It was a pregnancy that barely took I think, now looking back on it. This one bypassed the hallmarks of my first go round—uber-thick tresses, hankerings for gooey grilled cheese sandwiches and Campbell’s tomato soup, and the inevitable three scoops, two breasts and a belly, peeking out from the bath water, too swollen to submerge where it’s warm.
We were sailing along through the pregnancy, and then it happened: the slow trickle down my leg. I was not just eight months pregnant, but now an embarrassingly and inconveniently incontinent eight months pregnant. Thankfully it quickly dawned on me that it was my water that had broken and not my bladder, thank God. I was already carrying around diapers for my barely two-year-old and there wasn’t going to be lugging Depends around, too.
I wouldn’t dream of arriving at a dinner party a month early, so why had my baby lost his own manners, toyedwith the notion of showing up this early, and gone and done it? We weren’t nearly done with our nesting and besides, I hadn’t yet taken my pregnant belly photo, yet this baby was coming on his terms I realized, another trickle moseying down my leg. He was leading and I was going to follow. Tonight.
I was determined to birth this baby, who I knew would be my last, naturally and I checked out videos from the hospital which coached me on a drug-free labor. I’d be setting off on this inward journey I’d thoroughly prepared for, and soon found myself in the delivery room in bed on all fours staring down at the hospital mosaic floor tile. The sporadic dark tiles interrupted the pale ones, part of the peaceful beach scene I’d conjured, and with each wallop of a labor pain, I blew away these pesky dark tiles, which I’d decided were roaches I could obliterate with each exhale. After I’d gained considerable ground on these pests, I could hear my doctor instructing me to do something, but his voice was muffled and far away, and I struggled to understand. I kept telling him I couldn’t hear him, but I was the reason, I was the noise screaming bloody murder. Somewhat intimidated by steep roller coasters as it is, for this interminable ride, I’d been placed in the first car, and was flying down arms up on an infinite track with no end in sight.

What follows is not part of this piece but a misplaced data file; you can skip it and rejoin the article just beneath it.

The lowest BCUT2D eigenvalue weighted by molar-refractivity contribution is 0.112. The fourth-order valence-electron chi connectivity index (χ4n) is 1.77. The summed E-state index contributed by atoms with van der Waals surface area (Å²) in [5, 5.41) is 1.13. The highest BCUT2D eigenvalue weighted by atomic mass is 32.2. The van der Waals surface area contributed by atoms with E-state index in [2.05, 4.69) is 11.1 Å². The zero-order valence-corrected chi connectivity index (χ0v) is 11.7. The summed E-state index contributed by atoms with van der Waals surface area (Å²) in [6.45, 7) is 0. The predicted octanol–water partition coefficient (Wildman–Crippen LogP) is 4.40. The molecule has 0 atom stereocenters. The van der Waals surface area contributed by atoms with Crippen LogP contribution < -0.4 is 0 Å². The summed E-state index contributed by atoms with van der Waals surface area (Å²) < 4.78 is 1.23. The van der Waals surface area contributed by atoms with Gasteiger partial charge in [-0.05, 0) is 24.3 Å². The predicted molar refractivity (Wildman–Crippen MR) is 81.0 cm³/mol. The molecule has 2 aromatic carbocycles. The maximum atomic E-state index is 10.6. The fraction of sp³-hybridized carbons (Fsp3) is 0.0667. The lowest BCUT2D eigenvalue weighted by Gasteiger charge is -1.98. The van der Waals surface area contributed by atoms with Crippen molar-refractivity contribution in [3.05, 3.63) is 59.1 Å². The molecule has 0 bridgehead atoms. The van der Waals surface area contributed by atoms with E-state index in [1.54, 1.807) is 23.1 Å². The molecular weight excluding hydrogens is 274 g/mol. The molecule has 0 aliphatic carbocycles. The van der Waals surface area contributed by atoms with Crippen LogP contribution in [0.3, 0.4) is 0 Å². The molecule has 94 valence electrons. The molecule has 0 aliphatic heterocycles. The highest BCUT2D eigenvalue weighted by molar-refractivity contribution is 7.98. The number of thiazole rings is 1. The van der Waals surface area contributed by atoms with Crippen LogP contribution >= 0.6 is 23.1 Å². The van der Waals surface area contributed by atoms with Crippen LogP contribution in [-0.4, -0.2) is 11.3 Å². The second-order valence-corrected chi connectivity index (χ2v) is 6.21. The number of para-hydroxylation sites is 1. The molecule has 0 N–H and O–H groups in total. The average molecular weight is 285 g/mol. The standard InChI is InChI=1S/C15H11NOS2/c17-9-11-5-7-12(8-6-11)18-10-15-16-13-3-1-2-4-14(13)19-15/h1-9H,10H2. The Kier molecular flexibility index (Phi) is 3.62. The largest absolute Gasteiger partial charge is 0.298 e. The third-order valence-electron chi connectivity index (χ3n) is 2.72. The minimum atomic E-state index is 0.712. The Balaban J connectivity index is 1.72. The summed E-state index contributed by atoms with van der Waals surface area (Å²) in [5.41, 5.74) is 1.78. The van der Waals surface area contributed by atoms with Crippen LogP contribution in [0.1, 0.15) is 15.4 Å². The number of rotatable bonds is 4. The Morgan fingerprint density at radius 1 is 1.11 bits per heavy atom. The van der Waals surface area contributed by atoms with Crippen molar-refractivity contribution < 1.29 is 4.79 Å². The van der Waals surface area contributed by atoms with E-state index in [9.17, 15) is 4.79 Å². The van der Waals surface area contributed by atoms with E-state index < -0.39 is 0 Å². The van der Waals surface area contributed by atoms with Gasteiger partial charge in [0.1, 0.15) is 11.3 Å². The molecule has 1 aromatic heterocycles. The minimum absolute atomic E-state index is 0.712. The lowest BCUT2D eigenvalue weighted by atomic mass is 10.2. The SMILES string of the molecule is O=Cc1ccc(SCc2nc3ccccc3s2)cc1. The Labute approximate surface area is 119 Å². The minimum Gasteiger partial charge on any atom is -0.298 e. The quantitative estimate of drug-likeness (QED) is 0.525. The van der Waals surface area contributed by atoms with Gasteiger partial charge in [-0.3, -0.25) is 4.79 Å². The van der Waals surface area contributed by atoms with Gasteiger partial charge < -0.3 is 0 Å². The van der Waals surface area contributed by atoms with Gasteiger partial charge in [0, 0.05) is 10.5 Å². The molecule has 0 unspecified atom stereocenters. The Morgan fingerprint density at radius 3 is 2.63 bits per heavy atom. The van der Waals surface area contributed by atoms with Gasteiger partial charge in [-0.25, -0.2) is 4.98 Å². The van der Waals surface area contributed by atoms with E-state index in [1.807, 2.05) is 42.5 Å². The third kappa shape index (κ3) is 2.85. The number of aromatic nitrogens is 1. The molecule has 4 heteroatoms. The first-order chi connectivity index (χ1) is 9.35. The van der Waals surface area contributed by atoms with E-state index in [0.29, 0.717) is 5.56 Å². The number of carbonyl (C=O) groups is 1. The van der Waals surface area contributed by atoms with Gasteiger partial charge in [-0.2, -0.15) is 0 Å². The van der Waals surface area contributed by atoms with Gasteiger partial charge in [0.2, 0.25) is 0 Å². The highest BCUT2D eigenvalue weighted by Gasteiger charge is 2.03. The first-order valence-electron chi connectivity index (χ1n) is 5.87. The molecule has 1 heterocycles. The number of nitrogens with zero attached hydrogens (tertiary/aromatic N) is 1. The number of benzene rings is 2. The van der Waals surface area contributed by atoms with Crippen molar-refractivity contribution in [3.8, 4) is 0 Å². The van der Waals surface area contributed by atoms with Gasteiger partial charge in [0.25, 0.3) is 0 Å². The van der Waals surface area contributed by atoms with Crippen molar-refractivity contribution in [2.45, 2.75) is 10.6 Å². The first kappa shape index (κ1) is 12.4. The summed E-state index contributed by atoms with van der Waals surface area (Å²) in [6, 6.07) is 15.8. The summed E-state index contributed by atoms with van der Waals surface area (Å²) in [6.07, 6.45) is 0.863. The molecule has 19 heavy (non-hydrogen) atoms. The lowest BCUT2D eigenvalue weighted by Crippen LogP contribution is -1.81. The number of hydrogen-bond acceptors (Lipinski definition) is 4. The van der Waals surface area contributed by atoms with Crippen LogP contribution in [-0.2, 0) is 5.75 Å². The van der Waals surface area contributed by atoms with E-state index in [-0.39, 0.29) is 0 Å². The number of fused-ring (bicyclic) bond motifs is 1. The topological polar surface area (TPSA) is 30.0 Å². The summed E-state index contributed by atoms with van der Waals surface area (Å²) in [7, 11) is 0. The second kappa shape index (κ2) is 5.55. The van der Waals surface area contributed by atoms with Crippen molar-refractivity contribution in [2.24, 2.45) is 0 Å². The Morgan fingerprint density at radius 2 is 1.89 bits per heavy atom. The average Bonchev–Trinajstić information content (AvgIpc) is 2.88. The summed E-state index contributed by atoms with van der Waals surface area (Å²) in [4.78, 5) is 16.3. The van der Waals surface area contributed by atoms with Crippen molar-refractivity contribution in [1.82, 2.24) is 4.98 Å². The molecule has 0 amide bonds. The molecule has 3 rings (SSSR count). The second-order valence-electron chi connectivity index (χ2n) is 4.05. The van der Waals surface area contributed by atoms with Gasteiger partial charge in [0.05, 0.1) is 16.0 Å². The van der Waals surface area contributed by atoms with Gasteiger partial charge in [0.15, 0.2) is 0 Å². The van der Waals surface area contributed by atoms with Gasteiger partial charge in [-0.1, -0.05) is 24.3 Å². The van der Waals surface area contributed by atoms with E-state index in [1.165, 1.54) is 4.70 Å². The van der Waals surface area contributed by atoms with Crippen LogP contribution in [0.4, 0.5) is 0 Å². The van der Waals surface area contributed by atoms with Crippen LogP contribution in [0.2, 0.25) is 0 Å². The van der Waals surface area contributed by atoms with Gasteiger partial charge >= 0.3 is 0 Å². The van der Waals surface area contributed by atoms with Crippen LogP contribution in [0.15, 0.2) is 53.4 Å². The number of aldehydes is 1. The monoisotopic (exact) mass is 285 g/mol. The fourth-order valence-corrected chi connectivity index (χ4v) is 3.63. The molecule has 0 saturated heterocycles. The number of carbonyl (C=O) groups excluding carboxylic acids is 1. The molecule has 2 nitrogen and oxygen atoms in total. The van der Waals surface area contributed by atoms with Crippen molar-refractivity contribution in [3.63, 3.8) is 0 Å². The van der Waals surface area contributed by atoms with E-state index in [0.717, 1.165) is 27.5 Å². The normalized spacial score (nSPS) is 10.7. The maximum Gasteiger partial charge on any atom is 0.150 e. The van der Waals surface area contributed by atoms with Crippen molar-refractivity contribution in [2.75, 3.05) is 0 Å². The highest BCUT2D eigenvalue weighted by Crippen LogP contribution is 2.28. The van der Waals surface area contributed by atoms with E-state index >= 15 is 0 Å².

After a long six hours—which I’d later learn is a textbook labor for one’s second delivery—I got to meet this little fella, all five pounds three ounces of him. His eyes were big—beyond saucers, we’re talking platters here—and he looked up at me, the momma bird, and batted sweet butterfly kisses my way. His enormous eyes fixed inside extraordinarily long lashes studied me. I tried my best to answer with my own unremarkable eyes, though was still shivering from the drug-free labor.
He was unique from the get-go. A mere four pounds leaving the hospital, he caused quite the stir in the elevator with women mostly who peeked into his blanket to study his miniature face buried inside a hospital-perfect swaddle. He’d bat those luscious lashes at them, and they’d beam back at me, jealous—or was it relief that this unusually miniature bundle wasn’t accompanying them home?
His ears were not exactly ears yet, but appeared like forming buds I worried could go either way, absorb back into his head or unfurl and evolve into separate flesh and cartilage we all take for granted as ears. Don’t touch the ears, I reminded myself, as I swaddled him loosely; let them blossom into true lobes, God willing.
We soon began our dance of breastfeeding and sleep, cries and burps, diapering and swaddling. His head was no bigger than a squirrel’s, but it was smooth and warm and smelled heavenly, a scent if you could market could earn you a fortune off wistful parents of older children, but needing a fix of early baby days.